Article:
IN a few weeks, Steven Weiner will be setting up his portable laboratory inside a cave on Mount Carmel, south of Haifa. He'll be helping a team of archaeologists piece together what life was like 60,000 years ago. Although some archaeologists might say a chemist like Dr. Weiner has no place on a dig, he is showing that his craft has many applications outside the lab. ``The Kebera cave excavation began in 1982,'' Ofer Bar-Yosef says, now a professor at Harvard University. He is one of the two organizers of this French-Israeli expedition. In 1983, the expedition uncovered a 60,000-year-old ``almost complete burial of a Neanderthal man,'' he says.
Dr. Bar-Yosef expects other finds at Kebera to support the theory that ``modern-looking hominoids'' evolved in Africa more than 100,000 years ago and slowly spread to Europe and Asia.
The project includes four physical anthropologists, three archaeologists, two geologists, and one archaeolozoologist. According to Bar-Yosef, having a wide range of professionals makes for better archaeology. ``Questions can be asked and sometimes even resolved at the same time that the field work is taking place,'' he says.
Bar-Yosef met Weiner during his year-long appointment at the Weizmann Institute here. Weiner agreed to use his lab - a three-hour trip from the cave - to provide same-day analysis of mineral samples dug up at the cave. On most archaeological expeditions, samples are sent out to a laboratory for analysis: The results often don't come back for many months.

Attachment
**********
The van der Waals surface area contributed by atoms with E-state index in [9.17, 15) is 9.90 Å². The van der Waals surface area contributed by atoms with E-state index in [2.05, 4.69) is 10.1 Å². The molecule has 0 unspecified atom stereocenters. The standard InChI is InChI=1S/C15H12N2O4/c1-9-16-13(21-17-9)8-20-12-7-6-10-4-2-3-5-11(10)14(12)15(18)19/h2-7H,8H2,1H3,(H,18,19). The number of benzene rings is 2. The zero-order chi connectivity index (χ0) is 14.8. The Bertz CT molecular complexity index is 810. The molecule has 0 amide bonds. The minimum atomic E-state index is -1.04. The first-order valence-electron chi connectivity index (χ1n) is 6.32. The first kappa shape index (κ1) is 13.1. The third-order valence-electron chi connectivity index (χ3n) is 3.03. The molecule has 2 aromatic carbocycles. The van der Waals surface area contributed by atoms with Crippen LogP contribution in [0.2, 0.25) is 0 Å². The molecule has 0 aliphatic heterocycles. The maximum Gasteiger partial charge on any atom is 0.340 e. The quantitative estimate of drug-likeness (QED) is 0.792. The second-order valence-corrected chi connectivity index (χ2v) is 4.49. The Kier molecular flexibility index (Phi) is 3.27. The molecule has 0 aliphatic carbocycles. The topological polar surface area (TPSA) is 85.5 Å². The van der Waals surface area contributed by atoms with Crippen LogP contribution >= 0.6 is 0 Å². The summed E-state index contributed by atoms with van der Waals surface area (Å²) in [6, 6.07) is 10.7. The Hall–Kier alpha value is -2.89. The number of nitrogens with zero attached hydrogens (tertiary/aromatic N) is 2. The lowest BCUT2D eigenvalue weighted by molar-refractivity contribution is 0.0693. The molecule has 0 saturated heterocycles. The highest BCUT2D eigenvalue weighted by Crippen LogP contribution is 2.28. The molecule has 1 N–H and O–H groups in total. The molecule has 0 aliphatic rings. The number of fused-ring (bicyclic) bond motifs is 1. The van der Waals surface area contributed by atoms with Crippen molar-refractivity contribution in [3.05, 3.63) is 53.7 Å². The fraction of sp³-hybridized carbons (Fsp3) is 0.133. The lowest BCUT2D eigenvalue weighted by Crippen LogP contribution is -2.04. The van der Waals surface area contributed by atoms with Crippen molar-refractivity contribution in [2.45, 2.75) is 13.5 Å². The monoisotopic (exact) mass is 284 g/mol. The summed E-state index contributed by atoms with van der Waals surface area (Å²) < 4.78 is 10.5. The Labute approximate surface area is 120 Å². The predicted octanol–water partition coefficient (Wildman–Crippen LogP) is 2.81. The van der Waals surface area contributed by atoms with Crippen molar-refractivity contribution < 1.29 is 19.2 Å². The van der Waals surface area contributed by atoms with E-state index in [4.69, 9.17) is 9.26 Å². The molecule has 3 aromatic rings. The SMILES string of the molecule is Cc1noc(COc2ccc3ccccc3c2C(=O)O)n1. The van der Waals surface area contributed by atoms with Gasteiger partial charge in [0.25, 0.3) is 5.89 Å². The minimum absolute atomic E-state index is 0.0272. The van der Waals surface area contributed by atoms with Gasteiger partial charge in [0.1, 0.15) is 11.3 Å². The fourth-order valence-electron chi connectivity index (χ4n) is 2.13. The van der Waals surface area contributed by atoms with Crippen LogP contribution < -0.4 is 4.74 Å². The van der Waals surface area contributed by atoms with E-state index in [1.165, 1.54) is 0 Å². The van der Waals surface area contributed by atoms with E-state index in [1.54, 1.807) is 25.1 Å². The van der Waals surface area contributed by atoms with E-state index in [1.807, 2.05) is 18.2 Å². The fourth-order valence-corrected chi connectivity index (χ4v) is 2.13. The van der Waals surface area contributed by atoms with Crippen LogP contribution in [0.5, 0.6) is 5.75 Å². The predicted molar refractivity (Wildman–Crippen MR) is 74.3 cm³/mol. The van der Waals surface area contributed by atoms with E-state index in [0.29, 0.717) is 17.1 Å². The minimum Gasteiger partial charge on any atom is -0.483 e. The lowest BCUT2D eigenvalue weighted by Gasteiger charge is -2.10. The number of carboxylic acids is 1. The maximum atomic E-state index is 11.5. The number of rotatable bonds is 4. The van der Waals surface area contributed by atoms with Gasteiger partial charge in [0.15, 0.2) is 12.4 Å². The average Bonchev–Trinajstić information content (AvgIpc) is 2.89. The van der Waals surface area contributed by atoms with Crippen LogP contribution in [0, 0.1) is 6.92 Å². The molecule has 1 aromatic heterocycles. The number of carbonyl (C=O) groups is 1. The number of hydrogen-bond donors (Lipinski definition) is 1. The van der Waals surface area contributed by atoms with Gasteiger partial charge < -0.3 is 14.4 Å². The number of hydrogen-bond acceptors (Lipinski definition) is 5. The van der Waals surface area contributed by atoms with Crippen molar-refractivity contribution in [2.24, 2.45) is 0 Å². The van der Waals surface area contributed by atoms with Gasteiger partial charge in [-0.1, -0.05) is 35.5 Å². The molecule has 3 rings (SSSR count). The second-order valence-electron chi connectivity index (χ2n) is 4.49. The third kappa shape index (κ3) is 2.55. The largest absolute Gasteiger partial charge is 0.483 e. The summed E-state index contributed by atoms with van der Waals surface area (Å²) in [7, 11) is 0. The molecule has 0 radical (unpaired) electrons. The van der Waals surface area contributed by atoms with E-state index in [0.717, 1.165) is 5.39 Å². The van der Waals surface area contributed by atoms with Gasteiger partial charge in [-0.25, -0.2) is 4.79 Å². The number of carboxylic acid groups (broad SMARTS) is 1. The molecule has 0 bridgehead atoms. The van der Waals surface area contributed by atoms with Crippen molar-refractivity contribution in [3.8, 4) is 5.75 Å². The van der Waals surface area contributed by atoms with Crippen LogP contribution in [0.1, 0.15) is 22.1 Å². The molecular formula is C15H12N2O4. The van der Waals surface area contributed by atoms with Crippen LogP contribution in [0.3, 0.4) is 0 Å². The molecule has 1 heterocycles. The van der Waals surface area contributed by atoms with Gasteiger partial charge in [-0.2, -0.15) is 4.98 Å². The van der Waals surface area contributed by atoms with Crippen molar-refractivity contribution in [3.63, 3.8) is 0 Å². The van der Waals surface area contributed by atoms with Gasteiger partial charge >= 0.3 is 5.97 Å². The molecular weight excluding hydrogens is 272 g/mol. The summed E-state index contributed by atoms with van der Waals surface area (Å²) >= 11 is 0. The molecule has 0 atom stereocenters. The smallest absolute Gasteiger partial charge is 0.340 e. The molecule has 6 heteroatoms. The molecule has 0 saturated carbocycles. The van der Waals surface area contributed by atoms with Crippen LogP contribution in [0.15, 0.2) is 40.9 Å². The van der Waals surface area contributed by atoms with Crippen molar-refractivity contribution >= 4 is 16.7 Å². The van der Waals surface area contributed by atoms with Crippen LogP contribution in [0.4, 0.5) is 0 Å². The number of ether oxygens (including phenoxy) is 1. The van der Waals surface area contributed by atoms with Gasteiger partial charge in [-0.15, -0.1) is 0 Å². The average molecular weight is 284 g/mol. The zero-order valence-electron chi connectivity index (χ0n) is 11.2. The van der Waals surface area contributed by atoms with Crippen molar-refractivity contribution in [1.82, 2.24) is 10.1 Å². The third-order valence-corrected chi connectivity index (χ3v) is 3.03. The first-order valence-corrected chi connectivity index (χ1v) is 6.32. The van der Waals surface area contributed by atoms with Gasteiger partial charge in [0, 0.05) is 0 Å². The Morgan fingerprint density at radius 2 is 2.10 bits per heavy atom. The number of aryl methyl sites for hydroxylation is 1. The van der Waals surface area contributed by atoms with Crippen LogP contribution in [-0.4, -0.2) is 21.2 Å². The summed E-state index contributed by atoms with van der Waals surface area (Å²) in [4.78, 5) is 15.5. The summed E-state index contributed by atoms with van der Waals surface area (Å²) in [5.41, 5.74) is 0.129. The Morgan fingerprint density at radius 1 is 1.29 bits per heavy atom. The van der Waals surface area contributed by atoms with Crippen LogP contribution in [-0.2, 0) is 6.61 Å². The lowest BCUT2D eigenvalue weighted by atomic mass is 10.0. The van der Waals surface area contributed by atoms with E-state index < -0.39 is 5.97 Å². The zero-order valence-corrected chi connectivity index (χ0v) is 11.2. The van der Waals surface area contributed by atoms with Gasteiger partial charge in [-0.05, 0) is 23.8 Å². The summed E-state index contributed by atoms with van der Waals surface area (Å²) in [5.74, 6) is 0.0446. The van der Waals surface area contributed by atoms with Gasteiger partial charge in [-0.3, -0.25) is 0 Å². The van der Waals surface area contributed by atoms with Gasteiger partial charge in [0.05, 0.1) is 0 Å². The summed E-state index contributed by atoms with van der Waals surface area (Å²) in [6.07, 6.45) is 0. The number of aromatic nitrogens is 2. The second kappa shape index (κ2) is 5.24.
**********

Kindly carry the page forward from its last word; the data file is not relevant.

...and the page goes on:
Inside the Kebera cave, the archaeologists found many animal bones in one location and none in others. Did the ancient inhabitants of the cave actually put bones only in one place, or were there bones throughout the cave that were later dissolved by running water?
To answer that question, archaeologists look for calcite, a yellowish mineral that dissolves in water. Any running water that would dissolve bones would also dissolve the calcite, so finding calcite without bones in a particular spot means that there were never bones in that place.
His first summer on the project, Weiner recalls, the archaeologists brought 50 samples back to his lab: None had any calcite. But that didn't mean that there wasn't any in the cave - it just meant that there wasn't any calcite in the samples.
``The second season, I decided the only way to solve the problem was to take the lab to the cave,'' Weiner says. Having the lab in the cave would let the archaeologists test many more samples; it would also let them use the results of the tests to decide where to dig.
The tool he took with him was his infrared spectrometer. By measuring how an unknown sample absorbs light at different frequencies, the instrument can identify the presence of different chemical compounds. Advances in computers and optics have enabled manufacturers to build spectrometers weighing less than 20 pounds.
Last summer, the question of calcite was resolved in three days, and the on-site lab started attacking other problems.
Bar-Yosef says this expedition is likely to be a model for others. ``For many years, interdisciplinary research in archaeology was just lip service,'' Bar-Yosef says. But now, others are setting up digs that will use professionals performing on-site laboratory analysis.